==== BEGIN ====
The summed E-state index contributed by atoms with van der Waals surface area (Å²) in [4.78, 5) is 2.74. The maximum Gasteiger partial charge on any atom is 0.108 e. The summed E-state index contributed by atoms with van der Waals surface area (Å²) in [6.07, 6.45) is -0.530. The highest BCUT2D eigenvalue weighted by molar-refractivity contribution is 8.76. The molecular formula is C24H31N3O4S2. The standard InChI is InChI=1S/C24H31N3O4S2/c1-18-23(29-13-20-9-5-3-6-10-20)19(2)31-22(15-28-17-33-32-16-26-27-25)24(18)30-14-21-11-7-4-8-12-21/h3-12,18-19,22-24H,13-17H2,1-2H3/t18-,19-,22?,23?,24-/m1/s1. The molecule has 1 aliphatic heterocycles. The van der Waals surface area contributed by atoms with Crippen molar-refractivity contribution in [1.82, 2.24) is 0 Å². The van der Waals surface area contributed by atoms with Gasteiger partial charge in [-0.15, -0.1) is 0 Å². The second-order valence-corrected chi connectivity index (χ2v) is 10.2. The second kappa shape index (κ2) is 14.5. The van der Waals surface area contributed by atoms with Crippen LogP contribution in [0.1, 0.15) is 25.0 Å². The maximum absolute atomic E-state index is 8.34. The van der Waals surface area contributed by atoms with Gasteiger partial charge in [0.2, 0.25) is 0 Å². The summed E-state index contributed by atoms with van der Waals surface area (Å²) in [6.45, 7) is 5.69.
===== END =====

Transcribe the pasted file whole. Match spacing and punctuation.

The summed E-state index contributed by atoms with van der Waals surface area (Å²) in [4.78, 5) is 2.74. The maximum Gasteiger partial charge on any atom is 0.108 e. The summed E-state index contributed by atoms with van der Waals surface area (Å²) in [6.07, 6.45) is -0.530. The highest BCUT2D eigenvalue weighted by molar-refractivity contribution is 8.76. The molecular formula is C24H31N3O4S2. The standard InChI is InChI=1S/C24H31N3O4S2/c1-18-23(29-13-20-9-5-3-6-10-20)19(2)31-22(15-28-17-33-32-16-26-27-25)24(18)30-14-21-11-7-4-8-12-21/h3-12,18-19,22-24H,13-17H2,1-2H3/t18-,19-,22?,23?,24-/m1/s1. The molecule has 1 aliphatic heterocycles. The van der Waals surface area contributed by atoms with Crippen molar-refractivity contribution in [1.82, 2.24) is 0 Å². The van der Waals surface area contributed by atoms with Gasteiger partial charge in [-0.15, -0.1) is 0 Å². The second-order valence-corrected chi connectivity index (χ2v) is 10.2. The second kappa shape index (κ2) is 14.5. The van der Waals surface area contributed by atoms with Crippen LogP contribution in [0.1, 0.15) is 25.0 Å². The maximum absolute atomic E-state index is 8.34. The van der Waals surface area contributed by atoms with Gasteiger partial charge in [0.2, 0.25) is 0 Å². The summed E-state index contributed by atoms with van der Waals surface area (Å²) in [6.45, 7) is 5.69.